THE Community of European Railway and Infrastructure Companies (CER) adopted the Women in Rail autonomous agreement during its 68th General Assembly on September 20, underlining members’ goals to promote more gender equality and diversity policies within their companies.

CER, which represents employers in the rail sector, and the European Transport Workers’ Federation (ETF), which represents rail sector employees, reached the provisional Women in Rail agreement on June 30 in the final round of negotiations at EU level for a binding agreement aimed at promoting employment of women in the sector.

The agreement is the first autonomous agreement at a European level on gender equality, and is also the first autonomous agreement in the railway sector for more than 15 years. It was also achieved during the Covid-19 pandemic, which necessitated the further challenge of virtual negotiations.

CER says the agreement is a major accomplishment which touches upon various policy areas and aspects of promoting women in the sector. This includes the recruitment process, female employee retention and promotion, and enabling women to access management.

The European Transport Workers’ Federation (ETF) representing railway workers will vote on the adoption of the text on October 27. If approved, CER and ETF will organise a celebratory signing ceremony with the support of the European Commission in November. The exact date is still to be confirmed.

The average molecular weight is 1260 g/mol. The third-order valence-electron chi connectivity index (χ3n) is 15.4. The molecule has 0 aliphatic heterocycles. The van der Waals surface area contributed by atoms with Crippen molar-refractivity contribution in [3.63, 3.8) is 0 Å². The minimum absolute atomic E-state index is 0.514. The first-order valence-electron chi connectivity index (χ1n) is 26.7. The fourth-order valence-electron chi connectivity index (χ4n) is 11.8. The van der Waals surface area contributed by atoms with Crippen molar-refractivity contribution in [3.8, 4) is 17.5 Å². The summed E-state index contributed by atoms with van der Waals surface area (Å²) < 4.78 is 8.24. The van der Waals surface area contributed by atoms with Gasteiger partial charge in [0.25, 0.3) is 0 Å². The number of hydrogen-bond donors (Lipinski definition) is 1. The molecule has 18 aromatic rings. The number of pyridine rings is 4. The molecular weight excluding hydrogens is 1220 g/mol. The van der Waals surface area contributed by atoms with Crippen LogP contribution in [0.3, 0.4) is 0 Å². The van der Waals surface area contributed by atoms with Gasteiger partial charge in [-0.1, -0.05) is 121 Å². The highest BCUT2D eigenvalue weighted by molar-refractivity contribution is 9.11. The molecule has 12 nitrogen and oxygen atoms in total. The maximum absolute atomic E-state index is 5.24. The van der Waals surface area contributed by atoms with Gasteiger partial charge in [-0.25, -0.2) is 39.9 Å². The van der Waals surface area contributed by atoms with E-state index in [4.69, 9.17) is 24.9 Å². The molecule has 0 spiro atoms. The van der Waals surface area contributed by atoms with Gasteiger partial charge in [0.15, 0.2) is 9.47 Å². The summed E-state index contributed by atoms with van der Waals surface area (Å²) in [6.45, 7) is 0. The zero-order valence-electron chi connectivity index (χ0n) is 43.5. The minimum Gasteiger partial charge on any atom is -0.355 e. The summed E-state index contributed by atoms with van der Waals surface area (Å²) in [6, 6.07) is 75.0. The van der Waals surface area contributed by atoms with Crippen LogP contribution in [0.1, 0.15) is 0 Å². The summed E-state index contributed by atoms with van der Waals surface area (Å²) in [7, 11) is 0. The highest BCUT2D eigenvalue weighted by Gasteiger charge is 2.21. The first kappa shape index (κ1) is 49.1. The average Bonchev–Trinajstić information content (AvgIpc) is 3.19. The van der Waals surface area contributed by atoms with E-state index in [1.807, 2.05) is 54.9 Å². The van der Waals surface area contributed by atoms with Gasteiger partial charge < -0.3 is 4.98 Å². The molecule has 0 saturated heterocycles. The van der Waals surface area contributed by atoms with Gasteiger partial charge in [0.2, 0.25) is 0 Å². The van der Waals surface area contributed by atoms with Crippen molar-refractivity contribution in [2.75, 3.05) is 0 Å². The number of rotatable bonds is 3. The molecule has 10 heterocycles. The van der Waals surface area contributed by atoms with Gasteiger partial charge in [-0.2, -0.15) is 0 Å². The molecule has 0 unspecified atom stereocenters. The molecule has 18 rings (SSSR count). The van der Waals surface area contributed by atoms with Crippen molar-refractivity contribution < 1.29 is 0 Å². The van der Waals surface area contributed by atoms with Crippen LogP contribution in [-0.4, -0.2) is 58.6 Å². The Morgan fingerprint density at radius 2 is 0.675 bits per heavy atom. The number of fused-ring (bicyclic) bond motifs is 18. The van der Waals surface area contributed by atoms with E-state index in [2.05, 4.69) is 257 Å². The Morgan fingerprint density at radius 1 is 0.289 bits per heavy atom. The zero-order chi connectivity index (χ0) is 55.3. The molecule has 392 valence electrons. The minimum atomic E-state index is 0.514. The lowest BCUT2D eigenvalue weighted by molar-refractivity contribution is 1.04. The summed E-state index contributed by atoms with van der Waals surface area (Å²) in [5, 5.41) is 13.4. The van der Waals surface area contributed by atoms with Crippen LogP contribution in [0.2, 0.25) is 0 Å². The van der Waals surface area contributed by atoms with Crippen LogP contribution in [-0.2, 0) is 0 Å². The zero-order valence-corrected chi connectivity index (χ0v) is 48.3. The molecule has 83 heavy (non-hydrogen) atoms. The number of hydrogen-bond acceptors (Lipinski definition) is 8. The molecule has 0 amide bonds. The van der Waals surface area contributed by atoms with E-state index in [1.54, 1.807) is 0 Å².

“This is a particularly positive signal in the European Year of Rail and a strong sign for cooperation between the social partners,” says CER chair and CEO of Austrian Federal Railways (ÖBB), Mr Andreas Matthä. “The agreement takes up current challenges, sets ambitious goals and sets an example to other sectors. I am aware that the implementation will also pose challenges. However, the railway sector needs to act as a pioneer to safeguard the attractiveness of railways as an employer also for the future.”

“Of course it shouldn't matter whether you are a man or woman when you want to work in rail,” says Netherlands Railways (NS) CEO, Ms Marjan Rintel. “But to achieve just that, we sometimes need to reflect on the fact that more women are needed in the sector. The Women in Rail agreement is such a moment and that’s why I applaud it wholeheartedly.”

“CER is fully committed to this autonomous agreement, and I thank all our members, notably the delegation who helped draft the text for all their work,” says CER executive director, Mr Alberto Mazzola. “It shows what social dialogue at European level can achieve. This is a very good start, and we can be proud to be leading the way on this fundamental topic.”